This being said however, there was still a majority of the students in the Class B who gained 6 out of 8 which demonstrates that when game based learning is used, knowledge can be retained, but could be lacking in slight detail and statistics data compared to rote learning due to the less structured learning environment that surrounds this type of self-directed learning. Serrano (2004) states that the use of video games in a learning context can strengthen students’ knowledge, skills and attitudes towards a topic being taught because it can become more engaging and motivating for a student in comparison to traditional learning techniques. This stance is strengthened just by analysing the students’ responses included in this study when asked on their motivation and enjoyment levels experienced during the unit of work. It is clearly evident that based on the survey results, the class which was immersed in game play (Class B) were far more motivated and engaged with the content than the class who experienced just conventional pedagogy (Class A). Of particular relevance to this was in the analysis of the results that the students of Class B (game use) received in the informal assessment. The two weakest students in the class, based on previous academic class rankings actually received two of the highest total marks in the class for the catchment short answer task. Abrams (2009) found that in a study conducted of three underperforming History students, the introduction of game based learning enriched these students’ understandings of World War II by providing them with more vivid details of the battles through the experience of game play. In the same way, the two students in this study were able to identify more with the holistic approach of catchment management through trial and error that the game has to offer rather than becoming disengaged with the more traditional forms of teacher-centred learning on the topic.

The final finding to arise from this study was in the post unit of work phase; in the weeks after the study took place. An interesting observation was made in Class B where students, long after the unit of work was completed, were still playing the Catchment Detox game and competing with peers in their spare time. By comparison, the students of Class A had filed away the notes made during the Land and Water management unit of work; with a majority of students not revisiting their notes until closer to the formal examination later in the year. Video games are so successful in capturing the player that, within an educational context, they help to develop a student’s perseverance to strive at a task that may seem challenging but equally enjoyable at the same time. They also help to build and consolidate a sense of collaboration and competition between students and peers playing the same game (Lee et al., 2004; Miller & Robertson, 2010). This finding helps to reinforce just how powerful an educational tool, (relevant) educational games can become in the constructs of an educational program.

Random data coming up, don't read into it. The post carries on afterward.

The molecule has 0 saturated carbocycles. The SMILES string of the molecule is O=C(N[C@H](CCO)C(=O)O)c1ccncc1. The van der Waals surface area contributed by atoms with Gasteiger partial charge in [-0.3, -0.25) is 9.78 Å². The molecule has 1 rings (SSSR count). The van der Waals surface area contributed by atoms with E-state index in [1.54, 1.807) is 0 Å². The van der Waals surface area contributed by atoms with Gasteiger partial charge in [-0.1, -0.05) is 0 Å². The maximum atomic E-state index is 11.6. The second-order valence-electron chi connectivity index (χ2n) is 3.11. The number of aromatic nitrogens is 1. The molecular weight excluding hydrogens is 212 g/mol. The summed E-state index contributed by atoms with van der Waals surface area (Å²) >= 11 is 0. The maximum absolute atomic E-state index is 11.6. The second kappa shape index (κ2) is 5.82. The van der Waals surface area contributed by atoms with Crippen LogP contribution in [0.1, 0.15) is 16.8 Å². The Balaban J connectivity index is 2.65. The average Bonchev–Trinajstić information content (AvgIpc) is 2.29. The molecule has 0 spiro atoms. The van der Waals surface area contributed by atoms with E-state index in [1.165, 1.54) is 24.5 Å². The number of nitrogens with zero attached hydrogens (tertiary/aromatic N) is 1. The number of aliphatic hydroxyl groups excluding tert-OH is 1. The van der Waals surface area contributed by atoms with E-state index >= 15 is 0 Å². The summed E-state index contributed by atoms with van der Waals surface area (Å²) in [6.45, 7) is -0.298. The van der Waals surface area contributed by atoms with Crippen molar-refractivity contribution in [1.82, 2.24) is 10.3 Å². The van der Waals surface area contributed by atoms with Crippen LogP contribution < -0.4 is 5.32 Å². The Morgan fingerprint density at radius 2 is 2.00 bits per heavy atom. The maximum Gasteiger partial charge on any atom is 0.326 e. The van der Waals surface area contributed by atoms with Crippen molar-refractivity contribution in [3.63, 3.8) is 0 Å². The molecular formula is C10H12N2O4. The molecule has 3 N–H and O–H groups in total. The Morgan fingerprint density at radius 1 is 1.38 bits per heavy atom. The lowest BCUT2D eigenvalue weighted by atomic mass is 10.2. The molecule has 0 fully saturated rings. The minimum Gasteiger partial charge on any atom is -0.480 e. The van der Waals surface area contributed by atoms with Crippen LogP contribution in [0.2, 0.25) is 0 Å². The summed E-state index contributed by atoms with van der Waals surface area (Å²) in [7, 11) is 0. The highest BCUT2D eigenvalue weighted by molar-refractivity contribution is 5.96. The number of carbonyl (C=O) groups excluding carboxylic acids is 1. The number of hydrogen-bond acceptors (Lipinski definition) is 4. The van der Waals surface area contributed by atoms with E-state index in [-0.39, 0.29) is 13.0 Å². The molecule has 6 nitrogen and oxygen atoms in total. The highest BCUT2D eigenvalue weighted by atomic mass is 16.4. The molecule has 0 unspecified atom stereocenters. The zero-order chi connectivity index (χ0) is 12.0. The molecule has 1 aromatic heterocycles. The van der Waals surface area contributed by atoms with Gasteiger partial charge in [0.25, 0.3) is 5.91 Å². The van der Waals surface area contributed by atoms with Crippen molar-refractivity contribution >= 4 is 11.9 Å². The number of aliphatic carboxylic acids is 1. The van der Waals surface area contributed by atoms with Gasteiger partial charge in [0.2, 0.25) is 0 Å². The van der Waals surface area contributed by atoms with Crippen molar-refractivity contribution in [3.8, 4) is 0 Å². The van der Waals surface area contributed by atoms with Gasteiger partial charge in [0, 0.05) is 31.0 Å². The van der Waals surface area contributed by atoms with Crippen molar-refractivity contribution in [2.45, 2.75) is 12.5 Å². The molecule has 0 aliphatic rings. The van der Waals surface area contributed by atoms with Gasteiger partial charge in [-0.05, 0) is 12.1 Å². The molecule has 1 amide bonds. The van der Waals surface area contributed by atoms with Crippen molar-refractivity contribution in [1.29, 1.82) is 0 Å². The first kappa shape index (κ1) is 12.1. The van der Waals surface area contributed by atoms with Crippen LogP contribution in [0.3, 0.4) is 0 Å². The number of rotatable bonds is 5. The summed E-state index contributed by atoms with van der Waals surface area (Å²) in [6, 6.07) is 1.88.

The main objective for this study was to obtain the raw facts on whether Game based learning is more effective in comparison with the more traditional and conventional forms of teaching and assessment. Through the study of both quantitative and qualitative data collected in this situational analysis, it can be concluded that no one form of pedagogical practice is better than the other and that a blending of the two is the way forward. Exclusive game based learning can potentially provide students with inadequate levels of detail and structure in their knowledge of a topic and fail to prepare them for inevitable forms of traditional assessment in current educational settings; however, an absence of it can diminish motivation levels and increase disinterest towards units of work being covered in the classroom; failing to assist in making the learning experience an enjoyable one for students.




Oblinger, D. (2004). The next generation of educational engagement. Journal of Interactive Media in Education, 2004(8), 1–18.

Ulicsak, M. & Cranmer, S. (2010) Gaming in Families. Final Report. A Futurelab

Prensky, M., Digital Natives, Digital Immigrants: Do They Really Think Differently?, MCB University Press, Vol. 9 No. 6, December 2001.

Trybus, J (2014) Game-Based Learning: What it is, Why it Works, and Where it’s Going. NMI White Papers–what-it-is-why-it-works-and-where-its-going.html

Board of Studies NSW (2003). Geography 7-10: Syllabus and support documents. Sydney: Board of Studies.

ParmaksÕz R.ù. ve Yanpar, T. (2006). The usableness of alternative assesment approaches in social studies. FÕrat University Journal of Social Science,16(2), 159-172.

Serrano, E.S., 2004. The evaluation of food pyramid games, a bilingual computer nutrition education program for latino youth. Journal of Family and Consumer Sciences Education, 22(1).

Corti, K (Feb 2006) ‘Game-Based Learning; a serious business application’ PIXELearning Limted

Abrams, S.S., 2009. A gaming frame of mind: digital contexts and academic implications. Educational Media International, 46(4), 335-347.

Lee, J. et al., 2004. More than just fun and games: assessing the value of educational video games in the classroom. In CHI ’04 extended abstracts on Human factors in computing systems. Vienna, Austria: ACM, pp. 1375-1378.



Part 2: Provocation

Part 2: Provocation

Case studies, environmental scans, situational analysis, or other activities that illustrate games-based learning in action.

In this section:

Master of Education (Knowledge Networks and Digital Innovation) developed by the
School of Information StudiesCharles Sturt University, 2016.
Charles Sturt University